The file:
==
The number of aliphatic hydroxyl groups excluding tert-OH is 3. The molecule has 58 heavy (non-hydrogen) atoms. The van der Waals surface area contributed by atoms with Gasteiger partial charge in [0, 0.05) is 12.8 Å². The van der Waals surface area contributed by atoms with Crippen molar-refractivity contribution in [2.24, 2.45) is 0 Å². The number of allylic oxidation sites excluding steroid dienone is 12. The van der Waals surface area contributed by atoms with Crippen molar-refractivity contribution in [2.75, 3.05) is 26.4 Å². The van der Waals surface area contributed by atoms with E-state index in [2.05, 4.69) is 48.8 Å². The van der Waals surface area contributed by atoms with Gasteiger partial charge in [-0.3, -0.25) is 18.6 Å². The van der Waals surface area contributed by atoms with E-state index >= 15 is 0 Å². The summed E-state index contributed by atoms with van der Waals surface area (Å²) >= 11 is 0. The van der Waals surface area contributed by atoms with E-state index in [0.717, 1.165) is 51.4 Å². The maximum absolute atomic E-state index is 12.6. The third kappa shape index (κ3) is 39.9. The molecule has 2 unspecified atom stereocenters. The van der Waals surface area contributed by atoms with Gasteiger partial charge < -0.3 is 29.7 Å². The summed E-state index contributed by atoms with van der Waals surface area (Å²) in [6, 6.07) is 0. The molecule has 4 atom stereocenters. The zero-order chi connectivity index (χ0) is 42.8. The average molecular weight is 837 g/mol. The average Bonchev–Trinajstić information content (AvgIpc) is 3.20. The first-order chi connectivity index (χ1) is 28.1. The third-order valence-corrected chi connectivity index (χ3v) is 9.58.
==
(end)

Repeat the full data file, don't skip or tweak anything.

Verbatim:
The number of aliphatic hydroxyl groups excluding tert-OH is 3. The molecule has 58 heavy (non-hydrogen) atoms. The van der Waals surface area contributed by atoms with Gasteiger partial charge in [0, 0.05) is 12.8 Å². The van der Waals surface area contributed by atoms with Crippen molar-refractivity contribution in [2.24, 2.45) is 0 Å². The number of allylic oxidation sites excluding steroid dienone is 12. The van der Waals surface area contributed by atoms with Crippen molar-refractivity contribution in [2.75, 3.05) is 26.4 Å². The van der Waals surface area contributed by atoms with E-state index in [2.05, 4.69) is 48.8 Å². The van der Waals surface area contributed by atoms with Gasteiger partial charge in [-0.3, -0.25) is 18.6 Å². The van der Waals surface area contributed by atoms with E-state index >= 15 is 0 Å². The summed E-state index contributed by atoms with van der Waals surface area (Å²) >= 11 is 0. The van der Waals surface area contributed by atoms with E-state index in [0.717, 1.165) is 51.4 Å². The maximum absolute atomic E-state index is 12.6. The third kappa shape index (κ3) is 39.9. The molecule has 2 unspecified atom stereocenters. The van der Waals surface area contributed by atoms with Gasteiger partial charge < -0.3 is 29.7 Å². The summed E-state index contributed by atoms with van der Waals surface area (Å²) in [6, 6.07) is 0. The molecule has 4 atom stereocenters. The zero-order chi connectivity index (χ0) is 42.8. The average molecular weight is 837 g/mol. The average Bonchev–Trinajstić information content (AvgIpc) is 3.20. The first-order chi connectivity index (χ1) is 28.1. The third-order valence-corrected chi connectivity index (χ3v) is 9.58.